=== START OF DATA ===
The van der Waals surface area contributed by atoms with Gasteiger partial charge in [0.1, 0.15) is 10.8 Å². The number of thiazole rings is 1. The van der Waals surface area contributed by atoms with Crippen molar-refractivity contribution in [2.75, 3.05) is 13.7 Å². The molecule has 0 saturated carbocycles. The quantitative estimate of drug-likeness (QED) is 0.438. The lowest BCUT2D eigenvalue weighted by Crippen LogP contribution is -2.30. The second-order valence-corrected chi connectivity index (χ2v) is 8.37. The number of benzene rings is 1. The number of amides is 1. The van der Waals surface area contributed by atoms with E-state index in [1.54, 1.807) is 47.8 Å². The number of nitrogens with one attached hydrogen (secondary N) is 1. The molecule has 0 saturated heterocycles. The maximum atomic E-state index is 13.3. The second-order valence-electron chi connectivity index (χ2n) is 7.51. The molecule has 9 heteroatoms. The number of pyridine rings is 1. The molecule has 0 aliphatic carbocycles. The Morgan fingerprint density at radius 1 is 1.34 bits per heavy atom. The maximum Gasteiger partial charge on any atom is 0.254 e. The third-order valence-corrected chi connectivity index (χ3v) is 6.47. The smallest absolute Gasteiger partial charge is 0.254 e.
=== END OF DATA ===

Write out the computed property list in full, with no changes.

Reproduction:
The van der Waals surface area contributed by atoms with Gasteiger partial charge in [0.1, 0.15) is 10.8 Å². The number of thiazole rings is 1. The van der Waals surface area contributed by atoms with Crippen molar-refractivity contribution in [2.75, 3.05) is 13.7 Å². The molecule has 0 saturated carbocycles. The quantitative estimate of drug-likeness (QED) is 0.438. The lowest BCUT2D eigenvalue weighted by Crippen LogP contribution is -2.30. The second-order valence-corrected chi connectivity index (χ2v) is 8.37. The number of benzene rings is 1. The number of amides is 1. The van der Waals surface area contributed by atoms with E-state index in [1.54, 1.807) is 47.8 Å². The number of nitrogens with one attached hydrogen (secondary N) is 1. The molecule has 0 saturated heterocycles. The maximum atomic E-state index is 13.3. The second-order valence-electron chi connectivity index (χ2n) is 7.51. The molecule has 9 heteroatoms. The number of pyridine rings is 1. The molecule has 0 aliphatic carbocycles. The Morgan fingerprint density at radius 1 is 1.34 bits per heavy atom. The maximum Gasteiger partial charge on any atom is 0.254 e. The third-order valence-corrected chi connectivity index (χ3v) is 6.47. The smallest absolute Gasteiger partial charge is 0.254 e.